In “Dopesick,” newspaper reporter Beth Macy focuses her investigative skills and journalistic compassion on the devastating opioid epidemic. She tells a real-life horror story.

For three decades, Macy worked in Roanoke, Va., where she witnessed the sprawl of the epidemic across central Appalachia, “among the first places where the malaise of opioid pills hit the nation in the mid-1990s, ensnaring coal miners, loggers, furniture makers, and their kids.” By the mid-1990s, pills had become the new coal, a boom-and-bust occupation and fixation.

A refrain she heard often as she traveled through Appalachia: “For that strong of a drug, for it to be everywhere you looked, it was like the government was controlling it, trying to get rid of the lowlifes.”

Macy traces the transformation of the drug from its quiet origins more than 100 years ago into Purdue Pharma’s modern juggernaut. She tells the stories of dealers, addicts, the doctors who raised alarms and those who handed out the drugs. She packs the story with devastating statistics.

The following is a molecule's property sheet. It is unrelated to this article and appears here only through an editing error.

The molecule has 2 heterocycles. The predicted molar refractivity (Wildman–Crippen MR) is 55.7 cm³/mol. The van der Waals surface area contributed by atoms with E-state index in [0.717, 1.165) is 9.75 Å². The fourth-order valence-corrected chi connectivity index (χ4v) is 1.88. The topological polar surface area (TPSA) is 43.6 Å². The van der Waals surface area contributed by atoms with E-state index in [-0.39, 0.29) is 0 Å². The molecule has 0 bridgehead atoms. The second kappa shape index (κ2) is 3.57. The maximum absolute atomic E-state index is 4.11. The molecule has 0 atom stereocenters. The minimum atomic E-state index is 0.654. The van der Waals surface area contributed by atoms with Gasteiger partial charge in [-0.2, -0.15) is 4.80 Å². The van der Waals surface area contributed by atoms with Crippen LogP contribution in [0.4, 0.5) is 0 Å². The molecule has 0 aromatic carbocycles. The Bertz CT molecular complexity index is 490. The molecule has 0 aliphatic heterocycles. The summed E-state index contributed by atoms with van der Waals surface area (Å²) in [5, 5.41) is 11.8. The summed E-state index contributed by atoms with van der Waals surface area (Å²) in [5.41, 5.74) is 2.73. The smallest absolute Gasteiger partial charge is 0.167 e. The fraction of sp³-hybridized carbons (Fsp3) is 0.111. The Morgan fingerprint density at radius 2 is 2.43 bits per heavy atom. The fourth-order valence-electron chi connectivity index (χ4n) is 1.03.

The surviving parents of lost children are the heart of the book. Their stories are achingly similar: promising young lives derailed, lack of adequate treatment, impossible negotiations with insurers and the lost opportunities to get help. That golden moment of an addict’s willingness to go in for treatment is so precious and fleeting that it has a name: liminality.

Only 10 percent of opioid addicts manage to get treatment. Even when they do, remission is elusive. The book has heroes, too: a country doctor, a nun-turned-drug-counselor, and researchers who pushed the alarm over and over.